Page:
Fish will have more to worry about this week, as Mike Weddell is set to retire.
The Sport Otago community coach adviser will retire on December 20, after about 18 years at the organisation, and plans to get more use out of his fishing rod.
Originally from Northumberland in the United Kingdom, Weddell (69) moved to Dunedin in 1980.
He had been to New Zealand twice before and only planned on staying for about six months, but met his now-wife Sue and settled permanently.
Before working at Sport Otago he did “all sorts of jobs”, including working in a fishing shop and at a gym.
When he moved to Sport Otago he was the athletics development officer, then CoachForce manager, before settling into his current role about six years ago.
He also coaches middle-distance runners during the track and cross-country seasons.
His day job involved organising coach education, including a Performance Coach Advance course for elite coaches.
The two-year course focused on “soft skills”, which was about how to deal and communicate with people.
“It’s about life-long learning for coaches.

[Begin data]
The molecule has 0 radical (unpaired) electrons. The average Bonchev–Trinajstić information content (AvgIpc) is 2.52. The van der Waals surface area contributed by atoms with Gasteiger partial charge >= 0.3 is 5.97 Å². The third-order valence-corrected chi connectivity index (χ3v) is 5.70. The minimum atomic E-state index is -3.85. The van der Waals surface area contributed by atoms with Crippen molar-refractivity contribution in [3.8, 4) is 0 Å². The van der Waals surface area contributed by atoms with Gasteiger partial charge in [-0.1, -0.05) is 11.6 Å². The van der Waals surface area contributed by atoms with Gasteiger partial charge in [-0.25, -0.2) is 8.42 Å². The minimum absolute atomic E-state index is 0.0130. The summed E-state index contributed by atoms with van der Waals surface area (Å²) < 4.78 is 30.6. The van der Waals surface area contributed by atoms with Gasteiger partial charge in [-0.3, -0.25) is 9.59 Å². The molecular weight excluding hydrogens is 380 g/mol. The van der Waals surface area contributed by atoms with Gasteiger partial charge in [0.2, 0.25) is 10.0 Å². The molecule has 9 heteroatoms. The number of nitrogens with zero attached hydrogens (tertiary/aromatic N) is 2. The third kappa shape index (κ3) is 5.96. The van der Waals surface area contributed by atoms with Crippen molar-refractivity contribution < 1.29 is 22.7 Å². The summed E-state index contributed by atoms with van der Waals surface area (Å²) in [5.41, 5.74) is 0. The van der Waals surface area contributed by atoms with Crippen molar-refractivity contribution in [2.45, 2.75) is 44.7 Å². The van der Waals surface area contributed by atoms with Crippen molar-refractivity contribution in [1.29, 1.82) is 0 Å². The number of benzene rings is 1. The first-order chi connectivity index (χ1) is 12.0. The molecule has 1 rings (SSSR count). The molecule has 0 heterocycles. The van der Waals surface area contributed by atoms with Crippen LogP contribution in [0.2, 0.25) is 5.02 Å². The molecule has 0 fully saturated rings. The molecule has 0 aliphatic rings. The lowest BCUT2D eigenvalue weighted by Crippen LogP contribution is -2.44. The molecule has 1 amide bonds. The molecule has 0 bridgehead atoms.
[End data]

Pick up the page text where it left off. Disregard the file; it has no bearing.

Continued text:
“It’s probably one of the best programmes that I’ve ever been involved in.”
It was one of the many highlights from his time at Sport Otago.
He also enjoyed the Connecting Coaches conference which was held about two weeks ago at the University of Otago that attracted about 180 coaches from New Zealand and overseas, and the Coaching in Schools programme which helped senior pupils who coached younger sports teams.
In his retirement, he will continue to coach and compete in athletics, a sport he took up when he was 19.
“I was not really much of a runner before that. I did the odd race at school but nothing much.
“Then when I was 19 I thought well I will give it a good bash and I have been doing it ever since.”
He studied physical education at Durham University and said the highlight of his time there was winning the 800m and 1500m events.
University was also where he first got a taste for coaching.
“I wasn’t coaching properly then but I was helping the other athletes.”
Also a keen fisherman, Weddell, who will turn 70 in April, joked that he planned to fish more in his spare time, and write more books about fly-fishing. He has had four published, is working on his fifth and he is also the Otago Daily Times‘ angling writer.
Running his small, online business and mastering the banjo were also on the list.
“I have always played the guitar but the family bought me a banjo two Christmases ago not realising how loud it was, so my practice has been really limited.”